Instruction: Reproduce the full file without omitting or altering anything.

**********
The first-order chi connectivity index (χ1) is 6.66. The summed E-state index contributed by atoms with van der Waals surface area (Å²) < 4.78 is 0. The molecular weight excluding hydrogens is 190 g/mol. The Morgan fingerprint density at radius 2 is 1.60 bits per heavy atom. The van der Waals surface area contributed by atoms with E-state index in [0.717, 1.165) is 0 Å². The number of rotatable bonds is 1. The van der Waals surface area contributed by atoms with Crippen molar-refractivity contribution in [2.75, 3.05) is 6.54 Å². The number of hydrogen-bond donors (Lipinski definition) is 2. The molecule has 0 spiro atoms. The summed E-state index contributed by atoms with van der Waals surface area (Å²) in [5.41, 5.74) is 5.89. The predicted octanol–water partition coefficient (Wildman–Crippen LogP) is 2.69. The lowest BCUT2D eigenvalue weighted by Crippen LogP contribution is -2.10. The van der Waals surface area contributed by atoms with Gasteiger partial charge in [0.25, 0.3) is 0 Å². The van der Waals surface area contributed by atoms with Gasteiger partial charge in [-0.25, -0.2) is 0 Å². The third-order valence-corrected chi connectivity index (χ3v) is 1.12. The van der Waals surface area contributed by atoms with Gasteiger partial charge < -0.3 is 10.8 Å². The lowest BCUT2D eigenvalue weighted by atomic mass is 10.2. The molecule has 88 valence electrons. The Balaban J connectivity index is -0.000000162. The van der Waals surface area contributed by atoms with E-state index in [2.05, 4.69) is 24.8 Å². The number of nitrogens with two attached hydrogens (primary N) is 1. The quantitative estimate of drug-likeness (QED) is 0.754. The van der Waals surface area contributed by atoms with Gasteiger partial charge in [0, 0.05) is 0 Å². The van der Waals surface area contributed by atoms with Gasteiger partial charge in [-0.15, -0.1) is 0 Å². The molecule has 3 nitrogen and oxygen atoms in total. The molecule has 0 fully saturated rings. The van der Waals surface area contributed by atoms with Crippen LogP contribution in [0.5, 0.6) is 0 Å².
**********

The first-order chi connectivity index (χ1) is 6.66. The summed E-state index contributed by atoms with van der Waals surface area (Å²) < 4.78 is 0. The molecular weight excluding hydrogens is 190 g/mol. The Morgan fingerprint density at radius 2 is 1.60 bits per heavy atom. The van der Waals surface area contributed by atoms with E-state index in [0.717, 1.165) is 0 Å². The number of rotatable bonds is 1. The van der Waals surface area contributed by atoms with Crippen molar-refractivity contribution in [2.75, 3.05) is 6.54 Å². The number of hydrogen-bond donors (Lipinski definition) is 2. The molecule has 0 spiro atoms. The summed E-state index contributed by atoms with van der Waals surface area (Å²) in [5.41, 5.74) is 5.89. The predicted octanol–water partition coefficient (Wildman–Crippen LogP) is 2.69. The lowest BCUT2D eigenvalue weighted by Crippen LogP contribution is -2.10. The van der Waals surface area contributed by atoms with Gasteiger partial charge in [0.25, 0.3) is 0 Å². The van der Waals surface area contributed by atoms with Gasteiger partial charge in [-0.25, -0.2) is 0 Å². The third-order valence-corrected chi connectivity index (χ3v) is 1.12. The van der Waals surface area contributed by atoms with Gasteiger partial charge < -0.3 is 10.8 Å². The lowest BCUT2D eigenvalue weighted by atomic mass is 10.2. The molecule has 88 valence electrons. The Balaban J connectivity index is -0.000000162. The van der Waals surface area contributed by atoms with E-state index in [2.05, 4.69) is 24.8 Å². The number of nitrogens with two attached hydrogens (primary N) is 1. The quantitative estimate of drug-likeness (QED) is 0.754. The van der Waals surface area contributed by atoms with Gasteiger partial charge in [0, 0.05) is 0 Å². The van der Waals surface area contributed by atoms with Gasteiger partial charge in [-0.15, -0.1) is 0 Å². The molecule has 3 nitrogen and oxygen atoms in total. The molecule has 0 fully saturated rings. The van der Waals surface area contributed by atoms with Crippen LogP contribution in [0.5, 0.6) is 0 Å².